resist of “Tollbooth:” “the world needs you and you and you.”
“It wasn’t intentional to write a politically charged record,” says bassist Amy Allen, who
constitutes FEELS with Laena Geronimo (guitar/vocals), Shannon Lay
(guitar/vocals), and Michael Perry Rudes (drums). “But the way the world is functioning
right now made it impossible to write about anything else. We all need to figure it out;
we’re running out of time. The golden age is over.”
Maybe FEELS did not start their second album with a conceptual agenda, but they
definitely intended to speak out: “If you have any kind of platform, you should use it for
good,” Lay states. Geronimo continues, “If our wildest dreams came true, the album
would sound exciting to people while also inspiring awareness and action against hate,
prejudice, greed, the destruction of our environment…apathy’s not cool and toppling
oppression could be fun if we do it together!”
With that steadfast proportion of heavy and light, Post Earth never completely wallows
in despair: look for The Simpsons references—courtesy of superfan Lay—in goofy rave-
up “Deconstructed.” The atmospheric jam “Sour” finds Geronimo defiantly proclaiming
“This land is our land” to the people in power who exploit division. The understated
melodies of “W.F.L. (Work For Love)” sing of dirt under fingernails “to remind us why we
do what we do.”
FEELS do what they do thanks to a bond that stretches back to adolescence.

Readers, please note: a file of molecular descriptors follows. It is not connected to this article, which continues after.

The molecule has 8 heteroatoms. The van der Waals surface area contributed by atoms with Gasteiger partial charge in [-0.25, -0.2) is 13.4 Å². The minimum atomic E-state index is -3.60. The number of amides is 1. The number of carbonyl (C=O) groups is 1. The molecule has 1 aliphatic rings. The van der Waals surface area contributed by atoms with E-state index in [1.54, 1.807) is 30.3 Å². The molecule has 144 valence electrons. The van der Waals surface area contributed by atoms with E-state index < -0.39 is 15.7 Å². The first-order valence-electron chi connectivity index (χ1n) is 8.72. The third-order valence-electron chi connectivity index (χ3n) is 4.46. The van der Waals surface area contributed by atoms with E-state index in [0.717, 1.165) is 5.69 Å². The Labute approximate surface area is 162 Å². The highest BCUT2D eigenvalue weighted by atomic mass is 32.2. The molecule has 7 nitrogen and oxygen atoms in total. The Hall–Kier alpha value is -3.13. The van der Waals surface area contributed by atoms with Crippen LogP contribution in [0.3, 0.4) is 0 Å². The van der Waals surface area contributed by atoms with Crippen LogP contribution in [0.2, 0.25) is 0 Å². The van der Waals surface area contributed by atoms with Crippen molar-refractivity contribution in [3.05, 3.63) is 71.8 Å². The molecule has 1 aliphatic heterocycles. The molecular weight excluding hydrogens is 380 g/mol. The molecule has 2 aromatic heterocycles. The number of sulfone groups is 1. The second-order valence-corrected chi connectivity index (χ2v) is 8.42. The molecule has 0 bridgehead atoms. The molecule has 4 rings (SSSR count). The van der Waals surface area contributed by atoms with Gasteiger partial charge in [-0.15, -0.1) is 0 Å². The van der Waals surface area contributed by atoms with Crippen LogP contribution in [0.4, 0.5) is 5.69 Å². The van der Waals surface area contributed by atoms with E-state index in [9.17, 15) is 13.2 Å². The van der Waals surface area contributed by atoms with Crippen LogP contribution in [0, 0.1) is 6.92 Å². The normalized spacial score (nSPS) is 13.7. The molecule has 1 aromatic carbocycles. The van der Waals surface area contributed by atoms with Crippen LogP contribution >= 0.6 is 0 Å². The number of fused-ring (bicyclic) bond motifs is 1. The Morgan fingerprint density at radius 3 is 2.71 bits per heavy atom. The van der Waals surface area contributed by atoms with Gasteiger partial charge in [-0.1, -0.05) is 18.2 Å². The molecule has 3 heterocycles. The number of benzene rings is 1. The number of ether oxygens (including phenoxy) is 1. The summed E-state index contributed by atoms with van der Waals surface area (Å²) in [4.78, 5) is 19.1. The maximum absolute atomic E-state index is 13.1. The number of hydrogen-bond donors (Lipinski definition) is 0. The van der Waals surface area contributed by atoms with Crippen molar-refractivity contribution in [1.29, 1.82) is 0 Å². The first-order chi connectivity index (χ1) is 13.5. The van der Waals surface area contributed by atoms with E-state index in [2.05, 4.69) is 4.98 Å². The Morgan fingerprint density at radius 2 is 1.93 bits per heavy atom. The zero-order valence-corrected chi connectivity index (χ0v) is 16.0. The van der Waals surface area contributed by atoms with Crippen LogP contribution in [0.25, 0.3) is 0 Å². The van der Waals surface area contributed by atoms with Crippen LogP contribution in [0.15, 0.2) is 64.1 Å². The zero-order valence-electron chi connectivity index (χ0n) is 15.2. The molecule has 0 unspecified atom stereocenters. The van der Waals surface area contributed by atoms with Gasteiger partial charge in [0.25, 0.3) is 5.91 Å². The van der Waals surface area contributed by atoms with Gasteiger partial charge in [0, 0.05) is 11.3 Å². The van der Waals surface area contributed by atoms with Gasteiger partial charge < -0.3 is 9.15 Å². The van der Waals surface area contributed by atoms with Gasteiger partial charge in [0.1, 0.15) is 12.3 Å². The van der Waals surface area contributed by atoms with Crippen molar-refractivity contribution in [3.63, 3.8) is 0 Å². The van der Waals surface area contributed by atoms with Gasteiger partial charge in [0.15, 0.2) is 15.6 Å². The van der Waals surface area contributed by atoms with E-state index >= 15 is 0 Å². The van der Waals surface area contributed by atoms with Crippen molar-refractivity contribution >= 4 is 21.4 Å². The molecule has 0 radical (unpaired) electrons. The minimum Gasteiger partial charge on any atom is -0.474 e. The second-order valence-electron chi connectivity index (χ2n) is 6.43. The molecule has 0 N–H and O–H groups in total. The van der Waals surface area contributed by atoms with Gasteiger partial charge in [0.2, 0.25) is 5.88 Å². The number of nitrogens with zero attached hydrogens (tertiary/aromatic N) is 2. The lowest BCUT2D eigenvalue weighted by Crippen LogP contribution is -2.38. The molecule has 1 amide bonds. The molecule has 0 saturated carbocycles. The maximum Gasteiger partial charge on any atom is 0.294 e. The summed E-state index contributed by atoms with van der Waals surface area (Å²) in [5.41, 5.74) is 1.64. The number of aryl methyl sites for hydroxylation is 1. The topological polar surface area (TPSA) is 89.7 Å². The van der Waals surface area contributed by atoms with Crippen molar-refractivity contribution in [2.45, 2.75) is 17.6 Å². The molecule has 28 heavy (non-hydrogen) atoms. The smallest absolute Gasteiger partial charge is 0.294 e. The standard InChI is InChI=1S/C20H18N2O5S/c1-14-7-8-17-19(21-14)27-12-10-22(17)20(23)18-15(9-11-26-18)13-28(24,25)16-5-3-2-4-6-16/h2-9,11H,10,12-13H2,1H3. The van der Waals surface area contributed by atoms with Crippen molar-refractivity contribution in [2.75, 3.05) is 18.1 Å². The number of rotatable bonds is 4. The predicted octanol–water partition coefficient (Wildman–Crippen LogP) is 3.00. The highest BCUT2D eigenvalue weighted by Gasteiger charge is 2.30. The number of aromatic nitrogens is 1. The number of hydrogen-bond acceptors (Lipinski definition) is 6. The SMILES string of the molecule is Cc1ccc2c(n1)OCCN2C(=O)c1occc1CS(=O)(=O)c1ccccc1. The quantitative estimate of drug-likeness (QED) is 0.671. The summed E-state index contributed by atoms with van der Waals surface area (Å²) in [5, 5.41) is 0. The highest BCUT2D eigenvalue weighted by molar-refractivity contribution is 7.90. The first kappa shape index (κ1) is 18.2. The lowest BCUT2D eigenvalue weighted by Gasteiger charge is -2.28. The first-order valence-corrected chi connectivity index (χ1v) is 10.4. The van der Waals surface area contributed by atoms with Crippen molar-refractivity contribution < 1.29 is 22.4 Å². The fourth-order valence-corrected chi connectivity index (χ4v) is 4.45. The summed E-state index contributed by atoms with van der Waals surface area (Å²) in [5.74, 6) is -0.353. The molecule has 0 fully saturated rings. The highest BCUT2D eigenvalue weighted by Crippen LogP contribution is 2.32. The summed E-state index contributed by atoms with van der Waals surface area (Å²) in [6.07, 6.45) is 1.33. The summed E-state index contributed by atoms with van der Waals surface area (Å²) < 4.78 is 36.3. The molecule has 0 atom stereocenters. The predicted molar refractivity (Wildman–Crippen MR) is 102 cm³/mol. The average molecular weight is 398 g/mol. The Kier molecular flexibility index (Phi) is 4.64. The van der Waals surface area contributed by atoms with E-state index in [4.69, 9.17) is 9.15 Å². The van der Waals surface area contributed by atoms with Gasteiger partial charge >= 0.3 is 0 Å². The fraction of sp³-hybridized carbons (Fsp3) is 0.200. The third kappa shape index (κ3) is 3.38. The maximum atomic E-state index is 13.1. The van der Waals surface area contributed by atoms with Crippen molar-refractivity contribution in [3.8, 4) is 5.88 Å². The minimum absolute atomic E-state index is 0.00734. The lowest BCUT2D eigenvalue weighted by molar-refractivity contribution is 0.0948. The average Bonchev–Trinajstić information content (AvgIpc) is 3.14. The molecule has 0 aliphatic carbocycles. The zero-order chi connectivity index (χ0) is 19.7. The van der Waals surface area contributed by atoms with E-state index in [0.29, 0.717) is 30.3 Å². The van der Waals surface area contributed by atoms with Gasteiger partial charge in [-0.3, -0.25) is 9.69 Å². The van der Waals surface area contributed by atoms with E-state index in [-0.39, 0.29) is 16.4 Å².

Geronimo, Allen, and Rudes have known each other since high school, when the
Rudes’ garage served as the hangout and nexus for their musical projects. Rudes and
Lay played in Geronimo’s solo project, Raw Geronimo, for years before it morphed into
FEELS with the addition of Allen. Their shared history makes for a rare chemistry
After recording their 2016 eponymous debut – which earned the band press attention
from outlets including The FADER, SPIN and The Los Angeles Times — with Ty Segall
in one marathon daylong session, FEELS decamped to Northern California in August
2017 for a comparatively luxurious eight days with Tim Green. The former guitarist of
punk iconoclasts Nation of Ulysses, Green has worked with Sleater-Kinney, Bikini Kill,
Joanna Newsom and Jawbreaker among others. “His studio was an ideal experience to
be able to escape day-to-day tasks, lock ourselves away, and focus,” ruminates Rudes.
“I think the first album was very much like how we were live,” Lay says. “It was just this
barrage of noise and energy, and with this one we were able to give it some breath and
take our time—and also just think about what we were trying to say with this record and
how we didn’t necessarily want to constantly scream it at you.”
On Post Earth, FEELS strike this perfect balance with a mix of angular, interweaving
guitars, lush vocal harmonies, heavy bass and pummeling drums — at times hearty and
loud, and at others stunningly harmonic and calm. “We feel comfortable not having to
power through everything now,” Geronimo adds. “And for the more subtle things to be
heard versus glossed over with noise. Not that noise is a bad thing, but we’re doing all
of these weird, interesting things—maybe we should hear them.”
For Geronimo — the daughter of legendary Devo drummer Alan Myers who grew up
playing in a wide variety of projects with (and without) him – interesting is ingrained. The
interlocking components of Anyways reveal her classical training: “I wrote it to be these
really specific parts that had to layer over each other exactly, which is a real sheet-
music kind of bullshit thing,” she says, laughing. “Luckily everyone was down to humor me.”
But that’s the modis operandi of FEELS: “There’s no point in being like, ‘That’s not
going to work,’” Geronimo says. “Just try it—who knows?”
“Who knows?” is also the central question of Post Earth. “It’s more of a questioning than
a telling kind of album,” Geronimo says. “I guess that’s the bottom line. It’s a
questioning: What’s gonna happen?”
There’s no easy answer to that one. But if the good old days are over, Post Earth shows
FEELS’ golden age is just beginning.